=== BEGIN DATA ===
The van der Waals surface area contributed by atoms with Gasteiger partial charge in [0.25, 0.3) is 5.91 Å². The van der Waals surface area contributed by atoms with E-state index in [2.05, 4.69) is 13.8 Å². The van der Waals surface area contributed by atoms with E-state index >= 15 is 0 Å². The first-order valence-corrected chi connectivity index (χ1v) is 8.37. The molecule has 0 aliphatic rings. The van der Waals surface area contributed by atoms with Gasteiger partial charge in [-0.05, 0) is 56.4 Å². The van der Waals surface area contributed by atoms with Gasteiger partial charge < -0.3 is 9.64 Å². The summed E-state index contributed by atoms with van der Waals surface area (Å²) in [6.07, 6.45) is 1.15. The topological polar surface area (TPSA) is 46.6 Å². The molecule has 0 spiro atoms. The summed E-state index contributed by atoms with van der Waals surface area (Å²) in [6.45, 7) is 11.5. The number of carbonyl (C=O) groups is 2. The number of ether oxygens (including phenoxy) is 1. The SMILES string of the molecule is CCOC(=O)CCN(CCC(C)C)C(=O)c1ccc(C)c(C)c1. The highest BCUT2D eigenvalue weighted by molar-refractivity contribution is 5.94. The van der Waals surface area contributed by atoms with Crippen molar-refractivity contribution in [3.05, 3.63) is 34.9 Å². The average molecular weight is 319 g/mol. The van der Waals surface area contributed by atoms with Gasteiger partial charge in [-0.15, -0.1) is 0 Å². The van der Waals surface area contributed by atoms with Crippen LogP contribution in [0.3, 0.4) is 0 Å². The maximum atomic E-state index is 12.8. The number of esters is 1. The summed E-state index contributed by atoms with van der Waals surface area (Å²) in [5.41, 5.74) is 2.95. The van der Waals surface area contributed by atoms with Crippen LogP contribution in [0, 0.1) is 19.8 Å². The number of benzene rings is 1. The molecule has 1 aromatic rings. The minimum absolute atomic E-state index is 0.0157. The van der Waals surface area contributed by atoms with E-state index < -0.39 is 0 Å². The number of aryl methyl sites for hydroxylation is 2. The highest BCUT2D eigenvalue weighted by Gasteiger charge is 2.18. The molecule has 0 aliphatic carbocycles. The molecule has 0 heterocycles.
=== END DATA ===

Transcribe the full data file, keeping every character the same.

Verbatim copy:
The van der Waals surface area contributed by atoms with Gasteiger partial charge in [0.25, 0.3) is 5.91 Å². The van der Waals surface area contributed by atoms with E-state index in [2.05, 4.69) is 13.8 Å². The van der Waals surface area contributed by atoms with E-state index >= 15 is 0 Å². The first-order valence-corrected chi connectivity index (χ1v) is 8.37. The molecule has 0 aliphatic rings. The van der Waals surface area contributed by atoms with Gasteiger partial charge in [-0.05, 0) is 56.4 Å². The van der Waals surface area contributed by atoms with Gasteiger partial charge < -0.3 is 9.64 Å². The summed E-state index contributed by atoms with van der Waals surface area (Å²) in [6.07, 6.45) is 1.15. The topological polar surface area (TPSA) is 46.6 Å². The molecule has 0 spiro atoms. The summed E-state index contributed by atoms with van der Waals surface area (Å²) in [6.45, 7) is 11.5. The number of carbonyl (C=O) groups is 2. The number of ether oxygens (including phenoxy) is 1. The SMILES string of the molecule is CCOC(=O)CCN(CCC(C)C)C(=O)c1ccc(C)c(C)c1. The highest BCUT2D eigenvalue weighted by molar-refractivity contribution is 5.94. The van der Waals surface area contributed by atoms with Crippen molar-refractivity contribution in [3.05, 3.63) is 34.9 Å². The average molecular weight is 319 g/mol. The van der Waals surface area contributed by atoms with Gasteiger partial charge in [-0.15, -0.1) is 0 Å². The van der Waals surface area contributed by atoms with Crippen LogP contribution in [0.3, 0.4) is 0 Å². The maximum atomic E-state index is 12.8. The number of esters is 1. The summed E-state index contributed by atoms with van der Waals surface area (Å²) in [5.41, 5.74) is 2.95. The van der Waals surface area contributed by atoms with Crippen LogP contribution in [0, 0.1) is 19.8 Å². The number of benzene rings is 1. The molecule has 1 aromatic rings. The minimum absolute atomic E-state index is 0.0157. The van der Waals surface area contributed by atoms with E-state index < -0.39 is 0 Å². The number of aryl methyl sites for hydroxylation is 2. The highest BCUT2D eigenvalue weighted by Gasteiger charge is 2.18. The molecule has 0 aliphatic carbocycles. The molecule has 0 heterocycles.